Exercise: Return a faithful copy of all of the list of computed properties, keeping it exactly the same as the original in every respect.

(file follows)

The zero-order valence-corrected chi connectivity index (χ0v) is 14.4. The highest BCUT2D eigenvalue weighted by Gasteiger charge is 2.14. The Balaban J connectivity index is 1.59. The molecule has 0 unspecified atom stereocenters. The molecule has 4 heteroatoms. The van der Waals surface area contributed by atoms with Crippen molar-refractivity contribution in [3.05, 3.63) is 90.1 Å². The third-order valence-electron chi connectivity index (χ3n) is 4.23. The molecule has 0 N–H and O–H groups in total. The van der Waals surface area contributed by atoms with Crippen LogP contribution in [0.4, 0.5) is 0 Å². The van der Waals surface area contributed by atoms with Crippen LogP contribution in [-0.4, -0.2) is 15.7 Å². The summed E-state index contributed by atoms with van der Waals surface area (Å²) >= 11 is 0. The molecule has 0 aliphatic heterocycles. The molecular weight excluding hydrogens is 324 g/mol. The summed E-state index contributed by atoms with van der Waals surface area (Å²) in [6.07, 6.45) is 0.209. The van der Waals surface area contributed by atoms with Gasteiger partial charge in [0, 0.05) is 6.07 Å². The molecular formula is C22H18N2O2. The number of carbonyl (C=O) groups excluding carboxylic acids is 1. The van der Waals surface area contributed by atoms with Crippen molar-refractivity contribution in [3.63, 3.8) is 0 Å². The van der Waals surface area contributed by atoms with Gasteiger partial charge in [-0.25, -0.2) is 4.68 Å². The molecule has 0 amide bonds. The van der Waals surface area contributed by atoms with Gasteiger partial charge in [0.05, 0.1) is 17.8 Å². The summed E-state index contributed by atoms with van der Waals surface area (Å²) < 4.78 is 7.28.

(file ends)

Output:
The zero-order valence-corrected chi connectivity index (χ0v) is 14.4. The highest BCUT2D eigenvalue weighted by Gasteiger charge is 2.14. The Balaban J connectivity index is 1.59. The molecule has 0 unspecified atom stereocenters. The molecule has 4 heteroatoms. The van der Waals surface area contributed by atoms with Crippen molar-refractivity contribution in [3.05, 3.63) is 90.1 Å². The third-order valence-electron chi connectivity index (χ3n) is 4.23. The molecule has 0 N–H and O–H groups in total. The van der Waals surface area contributed by atoms with Crippen LogP contribution in [0.4, 0.5) is 0 Å². The van der Waals surface area contributed by atoms with Crippen LogP contribution in [-0.4, -0.2) is 15.7 Å². The summed E-state index contributed by atoms with van der Waals surface area (Å²) >= 11 is 0. The molecule has 0 aliphatic heterocycles. The molecular weight excluding hydrogens is 324 g/mol. The summed E-state index contributed by atoms with van der Waals surface area (Å²) in [6.07, 6.45) is 0.209. The van der Waals surface area contributed by atoms with Gasteiger partial charge in [0, 0.05) is 6.07 Å². The molecular formula is C22H18N2O2. The number of carbonyl (C=O) groups excluding carboxylic acids is 1. The van der Waals surface area contributed by atoms with Crippen molar-refractivity contribution in [3.63, 3.8) is 0 Å². The van der Waals surface area contributed by atoms with Gasteiger partial charge in [-0.25, -0.2) is 4.68 Å². The molecule has 0 amide bonds. The van der Waals surface area contributed by atoms with Gasteiger partial charge in [0.05, 0.1) is 17.8 Å². The summed E-state index contributed by atoms with van der Waals surface area (Å²) < 4.78 is 7.28.